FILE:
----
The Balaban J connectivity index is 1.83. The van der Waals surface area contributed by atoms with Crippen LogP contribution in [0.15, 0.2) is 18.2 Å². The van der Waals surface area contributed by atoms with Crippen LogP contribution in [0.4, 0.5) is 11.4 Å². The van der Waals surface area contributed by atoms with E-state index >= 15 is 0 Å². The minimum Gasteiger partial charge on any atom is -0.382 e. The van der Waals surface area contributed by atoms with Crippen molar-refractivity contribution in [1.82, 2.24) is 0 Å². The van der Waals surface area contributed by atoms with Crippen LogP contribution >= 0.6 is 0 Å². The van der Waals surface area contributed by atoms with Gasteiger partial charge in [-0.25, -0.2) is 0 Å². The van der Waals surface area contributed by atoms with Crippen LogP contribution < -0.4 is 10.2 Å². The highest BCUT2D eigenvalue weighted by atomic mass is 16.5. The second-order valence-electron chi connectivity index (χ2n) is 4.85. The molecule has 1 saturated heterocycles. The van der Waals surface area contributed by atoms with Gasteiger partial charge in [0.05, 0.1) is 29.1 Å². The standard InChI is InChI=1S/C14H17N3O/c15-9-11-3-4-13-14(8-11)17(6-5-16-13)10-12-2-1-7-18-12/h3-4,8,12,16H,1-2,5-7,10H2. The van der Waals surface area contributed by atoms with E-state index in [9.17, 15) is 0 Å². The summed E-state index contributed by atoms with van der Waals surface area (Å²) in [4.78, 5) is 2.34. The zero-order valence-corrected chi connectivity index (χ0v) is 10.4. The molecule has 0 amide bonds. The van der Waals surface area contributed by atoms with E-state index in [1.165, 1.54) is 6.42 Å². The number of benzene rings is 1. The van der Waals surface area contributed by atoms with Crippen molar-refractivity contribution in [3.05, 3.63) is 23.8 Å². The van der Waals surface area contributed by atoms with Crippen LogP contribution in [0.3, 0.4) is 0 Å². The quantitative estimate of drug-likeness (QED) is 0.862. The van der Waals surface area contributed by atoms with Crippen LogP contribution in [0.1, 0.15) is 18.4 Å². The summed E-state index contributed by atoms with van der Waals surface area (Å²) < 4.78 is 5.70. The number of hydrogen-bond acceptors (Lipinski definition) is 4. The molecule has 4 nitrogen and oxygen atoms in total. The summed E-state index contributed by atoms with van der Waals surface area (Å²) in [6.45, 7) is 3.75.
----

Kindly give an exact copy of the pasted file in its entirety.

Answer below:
The Balaban J connectivity index is 1.83. The van der Waals surface area contributed by atoms with Crippen LogP contribution in [0.15, 0.2) is 18.2 Å². The van der Waals surface area contributed by atoms with Crippen LogP contribution in [0.4, 0.5) is 11.4 Å². The van der Waals surface area contributed by atoms with E-state index >= 15 is 0 Å². The minimum Gasteiger partial charge on any atom is -0.382 e. The van der Waals surface area contributed by atoms with Crippen molar-refractivity contribution in [1.82, 2.24) is 0 Å². The van der Waals surface area contributed by atoms with Crippen LogP contribution >= 0.6 is 0 Å². The van der Waals surface area contributed by atoms with Gasteiger partial charge in [-0.25, -0.2) is 0 Å². The van der Waals surface area contributed by atoms with Crippen LogP contribution < -0.4 is 10.2 Å². The highest BCUT2D eigenvalue weighted by atomic mass is 16.5. The second-order valence-electron chi connectivity index (χ2n) is 4.85. The molecule has 1 saturated heterocycles. The van der Waals surface area contributed by atoms with Gasteiger partial charge in [0.05, 0.1) is 29.1 Å². The standard InChI is InChI=1S/C14H17N3O/c15-9-11-3-4-13-14(8-11)17(6-5-16-13)10-12-2-1-7-18-12/h3-4,8,12,16H,1-2,5-7,10H2. The van der Waals surface area contributed by atoms with E-state index in [9.17, 15) is 0 Å². The summed E-state index contributed by atoms with van der Waals surface area (Å²) in [4.78, 5) is 2.34. The zero-order valence-corrected chi connectivity index (χ0v) is 10.4. The molecule has 0 amide bonds. The van der Waals surface area contributed by atoms with E-state index in [1.165, 1.54) is 6.42 Å². The number of benzene rings is 1. The van der Waals surface area contributed by atoms with Crippen molar-refractivity contribution in [3.05, 3.63) is 23.8 Å². The van der Waals surface area contributed by atoms with Crippen LogP contribution in [0.3, 0.4) is 0 Å². The quantitative estimate of drug-likeness (QED) is 0.862. The van der Waals surface area contributed by atoms with Crippen LogP contribution in [0.1, 0.15) is 18.4 Å². The summed E-state index contributed by atoms with van der Waals surface area (Å²) < 4.78 is 5.70. The number of hydrogen-bond acceptors (Lipinski definition) is 4. The molecule has 4 nitrogen and oxygen atoms in total. The summed E-state index contributed by atoms with van der Waals surface area (Å²) in [6.45, 7) is 3.75.